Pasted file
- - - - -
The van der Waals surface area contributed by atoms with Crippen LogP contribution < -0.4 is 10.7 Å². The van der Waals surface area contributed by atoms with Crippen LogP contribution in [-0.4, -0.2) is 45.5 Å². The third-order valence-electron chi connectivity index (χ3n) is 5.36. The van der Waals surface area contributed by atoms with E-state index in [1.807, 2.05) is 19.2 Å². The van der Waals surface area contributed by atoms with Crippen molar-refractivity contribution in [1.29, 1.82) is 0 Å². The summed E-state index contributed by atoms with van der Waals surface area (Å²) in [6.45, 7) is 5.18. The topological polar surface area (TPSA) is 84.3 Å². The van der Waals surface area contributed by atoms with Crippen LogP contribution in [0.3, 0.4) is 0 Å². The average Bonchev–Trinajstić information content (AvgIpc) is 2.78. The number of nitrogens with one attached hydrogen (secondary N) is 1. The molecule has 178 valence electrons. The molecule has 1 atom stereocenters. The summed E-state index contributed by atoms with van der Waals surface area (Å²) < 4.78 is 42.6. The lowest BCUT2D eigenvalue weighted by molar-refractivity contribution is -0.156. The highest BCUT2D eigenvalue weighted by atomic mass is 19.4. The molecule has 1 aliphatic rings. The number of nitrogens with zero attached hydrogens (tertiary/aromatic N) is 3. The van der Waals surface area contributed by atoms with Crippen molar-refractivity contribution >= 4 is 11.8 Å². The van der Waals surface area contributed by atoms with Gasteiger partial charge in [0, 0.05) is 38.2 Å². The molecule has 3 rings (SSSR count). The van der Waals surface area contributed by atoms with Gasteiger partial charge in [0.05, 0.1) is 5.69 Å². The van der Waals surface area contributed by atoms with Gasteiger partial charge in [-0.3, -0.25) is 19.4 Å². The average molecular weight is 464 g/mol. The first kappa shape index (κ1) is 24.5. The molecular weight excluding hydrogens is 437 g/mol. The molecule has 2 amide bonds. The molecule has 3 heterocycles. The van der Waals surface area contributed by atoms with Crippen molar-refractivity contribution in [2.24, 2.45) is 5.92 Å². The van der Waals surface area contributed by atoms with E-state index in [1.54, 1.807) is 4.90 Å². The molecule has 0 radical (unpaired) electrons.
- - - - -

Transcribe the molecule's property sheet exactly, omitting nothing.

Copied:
The van der Waals surface area contributed by atoms with Crippen LogP contribution < -0.4 is 10.7 Å². The van der Waals surface area contributed by atoms with Crippen LogP contribution in [-0.4, -0.2) is 45.5 Å². The third-order valence-electron chi connectivity index (χ3n) is 5.36. The van der Waals surface area contributed by atoms with E-state index in [1.807, 2.05) is 19.2 Å². The van der Waals surface area contributed by atoms with Crippen molar-refractivity contribution in [1.29, 1.82) is 0 Å². The summed E-state index contributed by atoms with van der Waals surface area (Å²) in [6.45, 7) is 5.18. The topological polar surface area (TPSA) is 84.3 Å². The van der Waals surface area contributed by atoms with Crippen LogP contribution in [0.3, 0.4) is 0 Å². The average Bonchev–Trinajstić information content (AvgIpc) is 2.78. The number of nitrogens with one attached hydrogen (secondary N) is 1. The molecule has 178 valence electrons. The molecule has 1 atom stereocenters. The summed E-state index contributed by atoms with van der Waals surface area (Å²) < 4.78 is 42.6. The lowest BCUT2D eigenvalue weighted by molar-refractivity contribution is -0.156. The highest BCUT2D eigenvalue weighted by atomic mass is 19.4. The molecule has 1 aliphatic rings. The number of nitrogens with zero attached hydrogens (tertiary/aromatic N) is 3. The van der Waals surface area contributed by atoms with Crippen molar-refractivity contribution >= 4 is 11.8 Å². The van der Waals surface area contributed by atoms with Gasteiger partial charge in [0, 0.05) is 38.2 Å². The molecule has 3 rings (SSSR count). The van der Waals surface area contributed by atoms with Gasteiger partial charge in [0.05, 0.1) is 5.69 Å². The van der Waals surface area contributed by atoms with Gasteiger partial charge in [-0.3, -0.25) is 19.4 Å². The average molecular weight is 464 g/mol. The first kappa shape index (κ1) is 24.5. The molecular weight excluding hydrogens is 437 g/mol. The molecule has 2 amide bonds. The molecule has 3 heterocycles. The van der Waals surface area contributed by atoms with Crippen molar-refractivity contribution in [2.24, 2.45) is 5.92 Å². The van der Waals surface area contributed by atoms with E-state index in [1.54, 1.807) is 4.90 Å². The molecule has 0 radical (unpaired) electrons.